And this was the moment when my unexpected ghost arrived.

The early eighties were a time when a daft lad looking to walk on the wild side didn’t have to travel all that far to get a feel for life on the edge. A short ferry ride over the waters of the Irish Sea would take you to the bullet scarred streets of West Belfast where a Lancashire accent in the wrong pub could earn you the kicking of your life. Or much, much worst.

And then there were the trips into the East. Through the Iron Curtain. Into the frightening greyness of East Germany. The other side of the looking glass. A border like no other. Rough handling and god help any Westerner who hadn’t left a bottle of scotch handily placed for the guys with the unsmiling faces.

Three times I went through the line at Eisenach. A small town on the Thuringian plain. A small town on the road to Leipzig with its vast smoke belching factories.

At night you could see the Eisenach border crossing from about three miles out as the straight line of the autobahn carried you towards the glow of the arclights.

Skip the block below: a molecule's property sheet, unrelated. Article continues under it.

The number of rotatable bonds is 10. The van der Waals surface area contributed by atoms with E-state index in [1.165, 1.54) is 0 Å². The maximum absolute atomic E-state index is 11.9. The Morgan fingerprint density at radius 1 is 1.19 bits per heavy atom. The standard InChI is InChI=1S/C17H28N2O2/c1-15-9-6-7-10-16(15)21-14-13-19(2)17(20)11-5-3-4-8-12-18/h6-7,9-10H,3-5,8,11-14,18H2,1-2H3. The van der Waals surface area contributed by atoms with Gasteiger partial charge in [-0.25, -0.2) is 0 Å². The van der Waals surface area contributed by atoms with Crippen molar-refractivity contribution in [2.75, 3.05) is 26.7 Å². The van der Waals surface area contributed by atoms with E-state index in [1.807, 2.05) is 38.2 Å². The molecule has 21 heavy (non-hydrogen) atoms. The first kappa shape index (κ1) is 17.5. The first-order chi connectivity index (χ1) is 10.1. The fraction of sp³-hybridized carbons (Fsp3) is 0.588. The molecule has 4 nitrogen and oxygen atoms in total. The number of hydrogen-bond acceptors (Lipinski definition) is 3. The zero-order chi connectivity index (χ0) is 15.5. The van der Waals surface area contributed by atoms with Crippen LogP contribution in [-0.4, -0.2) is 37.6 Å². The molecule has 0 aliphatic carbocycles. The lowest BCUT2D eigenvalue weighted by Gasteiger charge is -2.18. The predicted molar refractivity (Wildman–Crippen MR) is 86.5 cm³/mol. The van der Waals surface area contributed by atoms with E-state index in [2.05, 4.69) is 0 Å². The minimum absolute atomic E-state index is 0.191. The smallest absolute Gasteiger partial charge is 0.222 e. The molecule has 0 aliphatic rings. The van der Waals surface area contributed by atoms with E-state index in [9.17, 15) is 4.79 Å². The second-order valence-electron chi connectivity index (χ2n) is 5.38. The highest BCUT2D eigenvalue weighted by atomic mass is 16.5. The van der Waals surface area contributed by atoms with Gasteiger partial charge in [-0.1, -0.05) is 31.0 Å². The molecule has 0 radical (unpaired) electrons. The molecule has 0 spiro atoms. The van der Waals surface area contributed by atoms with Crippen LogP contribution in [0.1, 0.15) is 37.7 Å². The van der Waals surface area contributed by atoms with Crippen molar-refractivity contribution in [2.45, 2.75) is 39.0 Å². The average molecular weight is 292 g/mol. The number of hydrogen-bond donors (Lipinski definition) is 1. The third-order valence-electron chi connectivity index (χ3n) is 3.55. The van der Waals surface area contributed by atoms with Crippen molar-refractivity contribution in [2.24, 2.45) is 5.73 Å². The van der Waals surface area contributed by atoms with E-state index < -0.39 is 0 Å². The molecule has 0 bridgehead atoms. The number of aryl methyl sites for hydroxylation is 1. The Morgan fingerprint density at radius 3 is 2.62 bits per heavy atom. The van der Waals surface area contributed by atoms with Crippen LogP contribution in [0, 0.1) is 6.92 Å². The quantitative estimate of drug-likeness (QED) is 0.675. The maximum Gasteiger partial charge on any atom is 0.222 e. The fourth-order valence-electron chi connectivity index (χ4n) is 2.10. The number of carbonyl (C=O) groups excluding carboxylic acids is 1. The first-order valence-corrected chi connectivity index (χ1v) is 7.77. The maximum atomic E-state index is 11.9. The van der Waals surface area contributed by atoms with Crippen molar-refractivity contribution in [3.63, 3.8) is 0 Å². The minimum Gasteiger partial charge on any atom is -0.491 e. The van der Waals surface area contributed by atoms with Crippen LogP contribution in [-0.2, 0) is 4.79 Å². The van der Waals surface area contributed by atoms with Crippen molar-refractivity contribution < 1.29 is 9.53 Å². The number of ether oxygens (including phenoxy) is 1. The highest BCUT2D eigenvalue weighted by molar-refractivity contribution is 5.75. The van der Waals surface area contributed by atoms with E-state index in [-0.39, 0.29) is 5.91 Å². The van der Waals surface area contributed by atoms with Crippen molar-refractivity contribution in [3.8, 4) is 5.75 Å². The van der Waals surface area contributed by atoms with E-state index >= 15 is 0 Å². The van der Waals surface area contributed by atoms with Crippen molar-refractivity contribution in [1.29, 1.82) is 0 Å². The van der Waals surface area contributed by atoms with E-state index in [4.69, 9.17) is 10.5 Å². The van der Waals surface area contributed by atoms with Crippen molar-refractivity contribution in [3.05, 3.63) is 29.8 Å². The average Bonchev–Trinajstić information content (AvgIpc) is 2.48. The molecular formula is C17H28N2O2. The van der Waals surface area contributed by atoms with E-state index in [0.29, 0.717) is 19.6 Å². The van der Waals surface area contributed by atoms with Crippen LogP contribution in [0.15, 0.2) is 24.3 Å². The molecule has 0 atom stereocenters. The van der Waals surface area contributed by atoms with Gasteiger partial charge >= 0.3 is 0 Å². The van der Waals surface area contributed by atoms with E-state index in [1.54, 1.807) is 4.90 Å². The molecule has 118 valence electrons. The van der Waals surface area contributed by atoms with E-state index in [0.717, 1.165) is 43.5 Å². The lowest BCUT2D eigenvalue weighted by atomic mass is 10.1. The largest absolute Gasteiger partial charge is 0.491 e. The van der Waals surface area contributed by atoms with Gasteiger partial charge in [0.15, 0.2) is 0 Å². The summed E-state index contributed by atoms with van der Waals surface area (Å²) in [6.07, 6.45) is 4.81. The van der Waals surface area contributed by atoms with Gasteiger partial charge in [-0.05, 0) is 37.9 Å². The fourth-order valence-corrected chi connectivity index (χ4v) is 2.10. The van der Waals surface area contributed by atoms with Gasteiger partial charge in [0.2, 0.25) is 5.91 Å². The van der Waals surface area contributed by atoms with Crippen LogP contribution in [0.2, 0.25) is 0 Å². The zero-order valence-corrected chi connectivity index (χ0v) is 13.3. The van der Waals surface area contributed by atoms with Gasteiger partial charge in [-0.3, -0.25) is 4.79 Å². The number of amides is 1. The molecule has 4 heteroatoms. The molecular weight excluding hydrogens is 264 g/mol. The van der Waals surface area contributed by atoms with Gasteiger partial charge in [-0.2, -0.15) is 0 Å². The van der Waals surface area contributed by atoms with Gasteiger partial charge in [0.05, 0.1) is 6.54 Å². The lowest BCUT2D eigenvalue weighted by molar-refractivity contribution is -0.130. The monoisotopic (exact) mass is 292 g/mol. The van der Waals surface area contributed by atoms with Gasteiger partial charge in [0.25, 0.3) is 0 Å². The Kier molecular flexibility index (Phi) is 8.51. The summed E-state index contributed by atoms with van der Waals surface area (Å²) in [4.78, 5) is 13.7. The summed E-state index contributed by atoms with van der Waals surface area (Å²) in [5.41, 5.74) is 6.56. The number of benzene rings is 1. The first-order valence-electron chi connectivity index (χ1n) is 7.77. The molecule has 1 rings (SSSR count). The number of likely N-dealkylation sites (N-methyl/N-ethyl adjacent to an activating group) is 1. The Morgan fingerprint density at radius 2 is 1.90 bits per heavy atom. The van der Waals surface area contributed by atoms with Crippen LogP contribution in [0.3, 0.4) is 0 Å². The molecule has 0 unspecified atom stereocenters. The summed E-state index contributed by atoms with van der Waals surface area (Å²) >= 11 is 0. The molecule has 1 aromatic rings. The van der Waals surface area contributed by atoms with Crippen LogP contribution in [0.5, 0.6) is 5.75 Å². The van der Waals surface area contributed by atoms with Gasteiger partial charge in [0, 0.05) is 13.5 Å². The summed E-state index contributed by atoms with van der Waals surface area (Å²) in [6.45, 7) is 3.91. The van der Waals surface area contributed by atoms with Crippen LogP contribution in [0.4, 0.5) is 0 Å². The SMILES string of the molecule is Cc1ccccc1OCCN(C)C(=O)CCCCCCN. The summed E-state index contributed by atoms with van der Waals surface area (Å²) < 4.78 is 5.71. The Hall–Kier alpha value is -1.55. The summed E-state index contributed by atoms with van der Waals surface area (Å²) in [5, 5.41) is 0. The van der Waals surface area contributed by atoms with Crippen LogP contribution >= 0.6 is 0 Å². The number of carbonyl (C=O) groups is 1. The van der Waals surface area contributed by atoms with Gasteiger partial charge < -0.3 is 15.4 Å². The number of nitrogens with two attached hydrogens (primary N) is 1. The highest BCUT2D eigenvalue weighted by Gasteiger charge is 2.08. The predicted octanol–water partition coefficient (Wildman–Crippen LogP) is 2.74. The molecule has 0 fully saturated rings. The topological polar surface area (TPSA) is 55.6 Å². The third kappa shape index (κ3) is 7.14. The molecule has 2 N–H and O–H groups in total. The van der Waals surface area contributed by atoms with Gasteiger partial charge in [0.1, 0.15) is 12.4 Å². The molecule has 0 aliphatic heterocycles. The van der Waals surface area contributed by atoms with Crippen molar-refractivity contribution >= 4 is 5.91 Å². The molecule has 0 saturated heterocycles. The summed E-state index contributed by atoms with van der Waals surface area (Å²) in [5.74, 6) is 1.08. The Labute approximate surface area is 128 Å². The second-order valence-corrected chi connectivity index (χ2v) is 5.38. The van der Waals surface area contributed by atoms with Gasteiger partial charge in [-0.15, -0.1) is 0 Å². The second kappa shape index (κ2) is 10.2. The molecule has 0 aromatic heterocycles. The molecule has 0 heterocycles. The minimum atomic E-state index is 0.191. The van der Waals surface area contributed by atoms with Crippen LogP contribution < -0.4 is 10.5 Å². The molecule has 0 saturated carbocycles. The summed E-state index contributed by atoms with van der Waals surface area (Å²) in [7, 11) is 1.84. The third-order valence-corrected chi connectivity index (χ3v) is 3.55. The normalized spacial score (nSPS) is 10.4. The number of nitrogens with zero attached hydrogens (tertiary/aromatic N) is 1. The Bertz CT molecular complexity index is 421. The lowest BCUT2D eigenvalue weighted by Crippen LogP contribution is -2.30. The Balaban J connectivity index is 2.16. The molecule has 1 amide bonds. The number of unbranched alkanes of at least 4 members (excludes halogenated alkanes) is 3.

It was a huge sprawling place of brutal white light and watch towers and fences.

Fences and fences and fences.

On one side of the fence were chocolate villages with streets full of Mercs and BMWs and supemarkets selling mountains of bananas. One the other side of the fence were smoke belching Trabants and not a banana to be found. Ever.

And between the one and the other was Eisenach.

Fences and fences and fences.

And a clear message. You are not welcome here. Not now. Not ever. We don’t want your type.

We don’t do niceties here.